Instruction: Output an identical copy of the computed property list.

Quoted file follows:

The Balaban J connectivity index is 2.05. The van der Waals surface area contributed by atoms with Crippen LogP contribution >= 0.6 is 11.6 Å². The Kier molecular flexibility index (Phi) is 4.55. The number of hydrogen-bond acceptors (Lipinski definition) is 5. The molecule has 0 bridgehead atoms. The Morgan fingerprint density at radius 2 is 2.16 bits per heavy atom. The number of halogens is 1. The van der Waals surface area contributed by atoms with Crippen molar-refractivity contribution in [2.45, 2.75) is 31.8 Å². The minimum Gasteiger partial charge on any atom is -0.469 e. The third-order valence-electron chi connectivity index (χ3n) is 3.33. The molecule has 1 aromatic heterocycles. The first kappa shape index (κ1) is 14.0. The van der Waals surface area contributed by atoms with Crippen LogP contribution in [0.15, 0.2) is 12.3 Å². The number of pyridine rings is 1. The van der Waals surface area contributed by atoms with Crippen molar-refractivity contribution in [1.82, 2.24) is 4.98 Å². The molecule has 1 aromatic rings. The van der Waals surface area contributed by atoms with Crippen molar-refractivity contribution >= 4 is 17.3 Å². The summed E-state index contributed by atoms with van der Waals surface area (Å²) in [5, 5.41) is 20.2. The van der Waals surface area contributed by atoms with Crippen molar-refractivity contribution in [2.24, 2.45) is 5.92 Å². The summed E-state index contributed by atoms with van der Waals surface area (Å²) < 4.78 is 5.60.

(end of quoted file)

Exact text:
The Balaban J connectivity index is 2.05. The van der Waals surface area contributed by atoms with Crippen LogP contribution >= 0.6 is 11.6 Å². The Kier molecular flexibility index (Phi) is 4.55. The number of hydrogen-bond acceptors (Lipinski definition) is 5. The molecule has 0 bridgehead atoms. The Morgan fingerprint density at radius 2 is 2.16 bits per heavy atom. The number of halogens is 1. The van der Waals surface area contributed by atoms with Crippen molar-refractivity contribution in [2.45, 2.75) is 31.8 Å². The minimum Gasteiger partial charge on any atom is -0.469 e. The third-order valence-electron chi connectivity index (χ3n) is 3.33. The molecule has 1 aromatic heterocycles. The first kappa shape index (κ1) is 14.0. The van der Waals surface area contributed by atoms with Crippen LogP contribution in [0.15, 0.2) is 12.3 Å². The number of pyridine rings is 1. The van der Waals surface area contributed by atoms with Crippen molar-refractivity contribution in [1.82, 2.24) is 4.98 Å². The molecule has 1 aromatic rings. The van der Waals surface area contributed by atoms with Crippen molar-refractivity contribution >= 4 is 17.3 Å². The summed E-state index contributed by atoms with van der Waals surface area (Å²) in [5, 5.41) is 20.2. The van der Waals surface area contributed by atoms with Crippen molar-refractivity contribution in [2.24, 2.45) is 5.92 Å². The summed E-state index contributed by atoms with van der Waals surface area (Å²) < 4.78 is 5.60.